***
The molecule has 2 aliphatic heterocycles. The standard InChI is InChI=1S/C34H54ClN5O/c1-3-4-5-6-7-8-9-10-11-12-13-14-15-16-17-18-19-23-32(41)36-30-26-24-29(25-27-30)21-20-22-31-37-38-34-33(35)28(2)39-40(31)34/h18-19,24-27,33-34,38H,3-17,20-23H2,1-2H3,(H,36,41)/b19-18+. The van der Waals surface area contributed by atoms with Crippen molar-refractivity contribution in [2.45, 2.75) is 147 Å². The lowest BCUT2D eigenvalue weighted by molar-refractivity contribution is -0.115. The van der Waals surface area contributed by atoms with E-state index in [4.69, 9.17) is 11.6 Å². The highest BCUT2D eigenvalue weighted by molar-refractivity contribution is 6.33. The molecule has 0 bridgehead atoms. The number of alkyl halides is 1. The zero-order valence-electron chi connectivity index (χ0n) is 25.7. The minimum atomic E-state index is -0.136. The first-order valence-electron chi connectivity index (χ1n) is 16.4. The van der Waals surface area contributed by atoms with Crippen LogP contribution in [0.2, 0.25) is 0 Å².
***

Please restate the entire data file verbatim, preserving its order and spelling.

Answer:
The molecule has 2 aliphatic heterocycles. The standard InChI is InChI=1S/C34H54ClN5O/c1-3-4-5-6-7-8-9-10-11-12-13-14-15-16-17-18-19-23-32(41)36-30-26-24-29(25-27-30)21-20-22-31-37-38-34-33(35)28(2)39-40(31)34/h18-19,24-27,33-34,38H,3-17,20-23H2,1-2H3,(H,36,41)/b19-18+. The van der Waals surface area contributed by atoms with Crippen molar-refractivity contribution in [2.45, 2.75) is 147 Å². The lowest BCUT2D eigenvalue weighted by molar-refractivity contribution is -0.115. The van der Waals surface area contributed by atoms with E-state index in [4.69, 9.17) is 11.6 Å². The highest BCUT2D eigenvalue weighted by molar-refractivity contribution is 6.33. The molecule has 0 bridgehead atoms. The number of alkyl halides is 1. The zero-order valence-electron chi connectivity index (χ0n) is 25.7. The minimum atomic E-state index is -0.136. The first-order valence-electron chi connectivity index (χ1n) is 16.4. The van der Waals surface area contributed by atoms with Crippen LogP contribution in [0.2, 0.25) is 0 Å².